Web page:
Yesterday 11:55 PM

60 Years - 60 Motown Songs

How about, for a true spirit of SIXTY YEARS OF MOTOWN, as well as its lasting ability of maintaining "THE SOUND OF YOUNG AMERICA" through the years, decades, how about we play some favorites, under the guideline of one year after another?


The Miracles - (You Can) Depend On Me

Next: 1960
Yesterday 11:13 PM

Singin' Sammy Ward

Might anyone know any biographical facts about Singin' Sammy Ward? I tried Wiki but it was not very helpful. thanks to everyone in advance!
Yesterday 09:11 PM

Unissued Motown 45

Is anything known about this outfit and their recording for Motown ?
Did they get anything released on any other labels ?
Attachment 16261
Yesterday 12:53 PM

Phil Spector - Part E - "A&M Records"

Disenchanted with the music business, Phil Spector withdrew from record production for two years after the 1967 darkening of the lights at Philles Records. By 1969, however, he had grown bored with retirement, as well as with the state of pop music he was hearing on the radio. Phil was growing antsy!

Rather than reactivate his Philles label and operate as an independent again, Phil arranged a partnership deal with Herb Alpert and Jerry Moss' A&M Records which guaranteed big-time distribution AND his own A&M/Phil Spector Productions label and logo which pictured a caricature of a little man in a black cape and a top-hat representing Phil, himself. Especially instrumental in Phil's new partnership was recording engineer Larry Levine who had engineered nearly all of Phil's Philles sessions at Gold Star for 5 years running, and who was now working at A&M after having been hired to design A&M's new recording studios in the newly-renovated Charlie Chaplain Theatre on North La Brea Avenue near Sunset Blvd. in Hollywood.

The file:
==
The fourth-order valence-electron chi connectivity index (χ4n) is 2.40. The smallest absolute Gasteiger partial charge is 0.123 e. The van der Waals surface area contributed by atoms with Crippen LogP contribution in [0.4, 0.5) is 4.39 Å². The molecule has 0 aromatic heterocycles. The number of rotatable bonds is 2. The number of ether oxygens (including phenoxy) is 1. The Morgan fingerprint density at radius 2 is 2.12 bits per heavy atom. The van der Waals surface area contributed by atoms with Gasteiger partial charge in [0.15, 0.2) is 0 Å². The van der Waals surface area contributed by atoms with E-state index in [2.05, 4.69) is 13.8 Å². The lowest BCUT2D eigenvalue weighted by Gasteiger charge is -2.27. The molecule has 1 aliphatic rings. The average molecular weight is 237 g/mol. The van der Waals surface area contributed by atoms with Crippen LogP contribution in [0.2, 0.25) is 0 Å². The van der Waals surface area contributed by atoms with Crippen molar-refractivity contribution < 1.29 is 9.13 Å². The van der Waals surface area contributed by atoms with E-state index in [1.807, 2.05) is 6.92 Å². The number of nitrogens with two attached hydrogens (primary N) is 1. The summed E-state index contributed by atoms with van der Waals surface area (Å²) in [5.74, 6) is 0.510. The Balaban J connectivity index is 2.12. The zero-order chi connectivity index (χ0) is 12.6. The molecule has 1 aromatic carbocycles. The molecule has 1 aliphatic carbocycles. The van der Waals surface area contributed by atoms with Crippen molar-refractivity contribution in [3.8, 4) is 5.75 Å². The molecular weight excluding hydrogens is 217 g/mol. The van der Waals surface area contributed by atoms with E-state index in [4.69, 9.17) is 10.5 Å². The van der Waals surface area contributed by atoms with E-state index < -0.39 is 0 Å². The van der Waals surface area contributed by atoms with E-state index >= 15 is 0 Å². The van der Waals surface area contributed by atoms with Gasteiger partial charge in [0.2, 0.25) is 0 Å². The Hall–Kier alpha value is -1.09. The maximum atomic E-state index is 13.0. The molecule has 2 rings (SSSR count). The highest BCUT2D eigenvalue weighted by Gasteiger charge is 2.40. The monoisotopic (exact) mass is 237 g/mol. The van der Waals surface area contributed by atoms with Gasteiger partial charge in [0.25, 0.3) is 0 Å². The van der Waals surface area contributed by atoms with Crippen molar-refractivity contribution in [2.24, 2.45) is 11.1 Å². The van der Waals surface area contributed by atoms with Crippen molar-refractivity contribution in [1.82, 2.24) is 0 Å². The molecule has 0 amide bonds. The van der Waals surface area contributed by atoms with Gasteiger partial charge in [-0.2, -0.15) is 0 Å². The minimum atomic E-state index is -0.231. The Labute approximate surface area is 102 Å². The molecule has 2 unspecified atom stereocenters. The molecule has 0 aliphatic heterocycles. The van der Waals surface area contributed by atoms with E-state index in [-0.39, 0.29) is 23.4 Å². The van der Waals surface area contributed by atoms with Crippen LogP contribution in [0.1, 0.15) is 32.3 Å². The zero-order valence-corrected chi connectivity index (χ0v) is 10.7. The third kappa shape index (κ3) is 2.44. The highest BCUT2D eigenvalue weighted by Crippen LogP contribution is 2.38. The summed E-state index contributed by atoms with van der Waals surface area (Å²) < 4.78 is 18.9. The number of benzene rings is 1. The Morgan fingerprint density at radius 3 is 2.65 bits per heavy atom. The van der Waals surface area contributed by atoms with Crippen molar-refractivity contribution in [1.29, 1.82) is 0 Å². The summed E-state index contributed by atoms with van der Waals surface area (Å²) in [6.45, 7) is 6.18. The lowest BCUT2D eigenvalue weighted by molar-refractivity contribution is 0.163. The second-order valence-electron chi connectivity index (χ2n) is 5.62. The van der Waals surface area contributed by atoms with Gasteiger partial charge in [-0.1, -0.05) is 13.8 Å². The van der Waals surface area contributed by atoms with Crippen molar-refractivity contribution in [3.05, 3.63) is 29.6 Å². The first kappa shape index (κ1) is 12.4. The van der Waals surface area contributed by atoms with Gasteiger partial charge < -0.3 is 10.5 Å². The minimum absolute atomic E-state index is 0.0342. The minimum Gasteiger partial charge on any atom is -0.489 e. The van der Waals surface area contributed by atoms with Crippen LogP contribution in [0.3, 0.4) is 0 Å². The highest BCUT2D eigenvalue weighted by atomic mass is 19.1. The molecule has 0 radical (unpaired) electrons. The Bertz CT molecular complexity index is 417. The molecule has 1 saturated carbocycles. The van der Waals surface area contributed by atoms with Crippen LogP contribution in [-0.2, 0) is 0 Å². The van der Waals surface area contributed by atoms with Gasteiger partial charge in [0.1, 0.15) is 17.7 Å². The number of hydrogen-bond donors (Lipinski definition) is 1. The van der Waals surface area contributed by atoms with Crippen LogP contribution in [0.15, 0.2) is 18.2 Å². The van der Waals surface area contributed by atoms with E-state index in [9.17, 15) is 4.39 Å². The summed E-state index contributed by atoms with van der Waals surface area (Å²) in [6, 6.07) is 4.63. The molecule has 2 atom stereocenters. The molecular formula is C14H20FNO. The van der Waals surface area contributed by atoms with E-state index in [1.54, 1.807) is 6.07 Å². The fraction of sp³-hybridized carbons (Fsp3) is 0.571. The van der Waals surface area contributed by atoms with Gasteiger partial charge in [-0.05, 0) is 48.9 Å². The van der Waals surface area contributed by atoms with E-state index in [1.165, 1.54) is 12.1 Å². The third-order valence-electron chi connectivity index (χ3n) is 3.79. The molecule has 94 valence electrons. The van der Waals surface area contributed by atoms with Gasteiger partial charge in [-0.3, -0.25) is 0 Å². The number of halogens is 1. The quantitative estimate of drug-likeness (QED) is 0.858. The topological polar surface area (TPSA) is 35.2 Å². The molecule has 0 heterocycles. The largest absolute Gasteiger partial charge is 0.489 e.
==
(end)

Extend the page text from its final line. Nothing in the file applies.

Just as Jack Nitzsche had been Phil's right-hand man at the Gold Star sessions by writing out the musicians' sheet-music arrangements during Philles' heyday, Phil hired Perry Botkin, Jr., as his new music arranger for his A&M recordings. Perry Botkin was famous for his sweeping string passages which were his trademark, as were Phil's. In addition, Phil had also formed a new songwriting partnership with Toni Wine and Irwin Levine. Toni had composed the hit "Groovy Kind Of Love", and Irwin had written Gary Lewis & The Playboys' "This Diamond Ring". Together, they would provide hit material for Phil in 1969, and a string of hits for Tony Orlando & Dawn in the early '70s.

Everything sounded promising at A&M, as Phil was given 'carte blanche' to record anyone he liked. He had chosen a relatively unknown act who specialized in the music he understood best and loved most -- the black voice. The Checkmates, Ltd. were a mixed-race soul group featuring two strong black lead singers -- Bobby Stevens and Sonny Charles -- who alternated on lead vocals and who showed great promise. And Phil also honored wife Ronnie's pleading to get back into the studio by releasing a new Spector-Wine-Levine record billed as The Ronettes. He even released, for the first time ever, Ike & Tina Turner's aborted "River Deep" Philles LP with a slightly altered and improved track list.

Despite all this, including grand announcements of the A&M/Spector merger in all the important trade papers, Phil's return to the music scene was not exactly met with open arms as everyone had hoped. The Checkmates, Ltd.'s first single stalled at #69 on the charts, and the new release by The Ronettes sunk with barely a trace despite Spector/Wine/Levine's exciting melodious/lyrical composition, Perry's beautiful arrangement, Phil's top-notch production, and Ronnie's perfect performance. The Ike & Tina album also sold poorly. The Checkmates' next 45, however -- "Black Pearl" -- was a success, hitting #13 on the Billlboard Pop Chart and #8 on the R&B chart. With only one more single and an LP release by The Checkmates, Ltd., that was the extent of Phil Spector's 1969 stint at A&M Records.
09-18-2019 10:30 PM

Classic Soul JAMS!

Today is my birthday and with each one I am blessed with I like to look back some. In this case I am looking back at some of the BEST Classic Soul Jams in my opinion. Are you with me? Here's a few that make the cut:

Eddie Floyd - Knock On Wood - 1966

Yesterday 10:40 PM

"Tears of a Clown" - Smokey Robinson - Wynn Las Vegas - 18 Sep 2019

Mary is not the only "mature" Motown artists still throwing it down. Check this out!


Ralph Terrana

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